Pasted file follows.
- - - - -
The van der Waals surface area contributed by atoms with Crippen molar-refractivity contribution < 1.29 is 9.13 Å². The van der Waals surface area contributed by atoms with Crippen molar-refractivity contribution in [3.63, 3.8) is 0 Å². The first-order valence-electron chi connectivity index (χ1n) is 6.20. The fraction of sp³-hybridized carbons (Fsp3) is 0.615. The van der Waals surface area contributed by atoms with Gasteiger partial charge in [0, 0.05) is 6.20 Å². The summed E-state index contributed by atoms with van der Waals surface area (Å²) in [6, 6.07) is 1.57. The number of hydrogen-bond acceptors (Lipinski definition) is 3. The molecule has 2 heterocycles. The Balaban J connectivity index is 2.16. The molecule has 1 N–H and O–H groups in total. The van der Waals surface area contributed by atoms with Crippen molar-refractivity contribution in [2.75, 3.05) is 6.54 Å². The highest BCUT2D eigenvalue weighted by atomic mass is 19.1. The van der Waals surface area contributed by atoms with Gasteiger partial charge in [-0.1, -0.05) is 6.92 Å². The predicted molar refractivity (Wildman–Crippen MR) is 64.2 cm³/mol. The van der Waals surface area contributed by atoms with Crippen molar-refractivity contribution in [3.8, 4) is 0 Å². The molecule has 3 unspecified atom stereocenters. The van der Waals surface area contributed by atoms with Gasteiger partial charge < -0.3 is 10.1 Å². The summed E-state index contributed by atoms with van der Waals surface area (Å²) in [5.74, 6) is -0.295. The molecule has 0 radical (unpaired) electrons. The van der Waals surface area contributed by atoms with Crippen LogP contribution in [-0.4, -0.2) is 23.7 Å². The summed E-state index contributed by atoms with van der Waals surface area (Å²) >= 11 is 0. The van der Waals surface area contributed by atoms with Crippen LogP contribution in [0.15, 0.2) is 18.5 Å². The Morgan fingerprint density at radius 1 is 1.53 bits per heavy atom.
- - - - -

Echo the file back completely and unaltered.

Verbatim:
The van der Waals surface area contributed by atoms with Crippen molar-refractivity contribution < 1.29 is 9.13 Å². The van der Waals surface area contributed by atoms with Crippen molar-refractivity contribution in [3.63, 3.8) is 0 Å². The first-order valence-electron chi connectivity index (χ1n) is 6.20. The fraction of sp³-hybridized carbons (Fsp3) is 0.615. The van der Waals surface area contributed by atoms with Gasteiger partial charge in [0, 0.05) is 6.20 Å². The summed E-state index contributed by atoms with van der Waals surface area (Å²) in [6, 6.07) is 1.57. The number of hydrogen-bond acceptors (Lipinski definition) is 3. The molecule has 2 heterocycles. The Balaban J connectivity index is 2.16. The molecule has 1 N–H and O–H groups in total. The van der Waals surface area contributed by atoms with Crippen molar-refractivity contribution in [2.75, 3.05) is 6.54 Å². The highest BCUT2D eigenvalue weighted by atomic mass is 19.1. The van der Waals surface area contributed by atoms with Gasteiger partial charge in [-0.1, -0.05) is 6.92 Å². The predicted molar refractivity (Wildman–Crippen MR) is 64.2 cm³/mol. The van der Waals surface area contributed by atoms with Crippen molar-refractivity contribution in [3.8, 4) is 0 Å². The molecule has 3 unspecified atom stereocenters. The van der Waals surface area contributed by atoms with Gasteiger partial charge < -0.3 is 10.1 Å². The summed E-state index contributed by atoms with van der Waals surface area (Å²) in [5.74, 6) is -0.295. The molecule has 0 radical (unpaired) electrons. The van der Waals surface area contributed by atoms with Crippen LogP contribution in [-0.4, -0.2) is 23.7 Å². The summed E-state index contributed by atoms with van der Waals surface area (Å²) >= 11 is 0. The van der Waals surface area contributed by atoms with Crippen LogP contribution in [0.15, 0.2) is 18.5 Å². The Morgan fingerprint density at radius 1 is 1.53 bits per heavy atom.